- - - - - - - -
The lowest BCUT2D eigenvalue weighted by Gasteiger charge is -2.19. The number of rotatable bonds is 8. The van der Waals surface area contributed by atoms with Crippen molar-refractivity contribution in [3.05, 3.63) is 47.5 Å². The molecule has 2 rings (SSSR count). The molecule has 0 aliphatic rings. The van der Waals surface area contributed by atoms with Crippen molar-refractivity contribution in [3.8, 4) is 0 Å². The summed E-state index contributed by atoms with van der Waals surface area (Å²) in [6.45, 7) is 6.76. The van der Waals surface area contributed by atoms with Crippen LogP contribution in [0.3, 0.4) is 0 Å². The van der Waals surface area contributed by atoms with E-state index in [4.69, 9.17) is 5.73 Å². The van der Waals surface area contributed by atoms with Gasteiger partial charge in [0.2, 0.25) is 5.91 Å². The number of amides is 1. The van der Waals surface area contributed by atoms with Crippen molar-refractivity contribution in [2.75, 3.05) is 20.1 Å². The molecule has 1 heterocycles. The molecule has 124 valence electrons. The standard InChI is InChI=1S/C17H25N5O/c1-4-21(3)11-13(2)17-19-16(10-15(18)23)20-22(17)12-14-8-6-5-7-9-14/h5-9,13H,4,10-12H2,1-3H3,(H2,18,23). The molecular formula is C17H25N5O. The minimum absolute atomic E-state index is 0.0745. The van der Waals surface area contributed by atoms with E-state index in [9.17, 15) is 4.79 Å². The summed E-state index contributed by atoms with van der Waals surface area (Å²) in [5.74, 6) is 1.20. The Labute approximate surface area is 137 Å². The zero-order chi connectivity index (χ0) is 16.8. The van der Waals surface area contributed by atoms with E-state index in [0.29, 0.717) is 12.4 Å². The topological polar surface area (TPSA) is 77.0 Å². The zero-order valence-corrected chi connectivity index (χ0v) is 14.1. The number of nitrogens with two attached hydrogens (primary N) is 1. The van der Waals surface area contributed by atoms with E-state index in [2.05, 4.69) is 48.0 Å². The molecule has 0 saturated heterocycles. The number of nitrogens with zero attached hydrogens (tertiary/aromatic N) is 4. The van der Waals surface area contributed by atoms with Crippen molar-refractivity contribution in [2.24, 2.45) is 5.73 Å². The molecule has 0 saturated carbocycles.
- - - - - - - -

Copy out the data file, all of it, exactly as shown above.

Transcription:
The lowest BCUT2D eigenvalue weighted by Gasteiger charge is -2.19. The number of rotatable bonds is 8. The van der Waals surface area contributed by atoms with Crippen molar-refractivity contribution in [3.05, 3.63) is 47.5 Å². The molecule has 2 rings (SSSR count). The molecule has 0 aliphatic rings. The van der Waals surface area contributed by atoms with Crippen molar-refractivity contribution in [3.8, 4) is 0 Å². The summed E-state index contributed by atoms with van der Waals surface area (Å²) in [6.45, 7) is 6.76. The van der Waals surface area contributed by atoms with Crippen LogP contribution in [0.3, 0.4) is 0 Å². The van der Waals surface area contributed by atoms with E-state index in [4.69, 9.17) is 5.73 Å². The van der Waals surface area contributed by atoms with Gasteiger partial charge in [0.2, 0.25) is 5.91 Å². The number of amides is 1. The van der Waals surface area contributed by atoms with Crippen molar-refractivity contribution in [2.75, 3.05) is 20.1 Å². The molecule has 1 heterocycles. The molecule has 124 valence electrons. The standard InChI is InChI=1S/C17H25N5O/c1-4-21(3)11-13(2)17-19-16(10-15(18)23)20-22(17)12-14-8-6-5-7-9-14/h5-9,13H,4,10-12H2,1-3H3,(H2,18,23). The molecular formula is C17H25N5O. The minimum absolute atomic E-state index is 0.0745. The van der Waals surface area contributed by atoms with E-state index in [9.17, 15) is 4.79 Å². The summed E-state index contributed by atoms with van der Waals surface area (Å²) in [5.74, 6) is 1.20. The Labute approximate surface area is 137 Å². The zero-order chi connectivity index (χ0) is 16.8. The van der Waals surface area contributed by atoms with E-state index in [0.29, 0.717) is 12.4 Å². The topological polar surface area (TPSA) is 77.0 Å². The zero-order valence-corrected chi connectivity index (χ0v) is 14.1. The number of nitrogens with two attached hydrogens (primary N) is 1. The van der Waals surface area contributed by atoms with E-state index in [2.05, 4.69) is 48.0 Å². The molecule has 0 saturated heterocycles. The number of nitrogens with zero attached hydrogens (tertiary/aromatic N) is 4. The van der Waals surface area contributed by atoms with Crippen molar-refractivity contribution in [2.24, 2.45) is 5.73 Å². The molecule has 0 saturated carbocycles.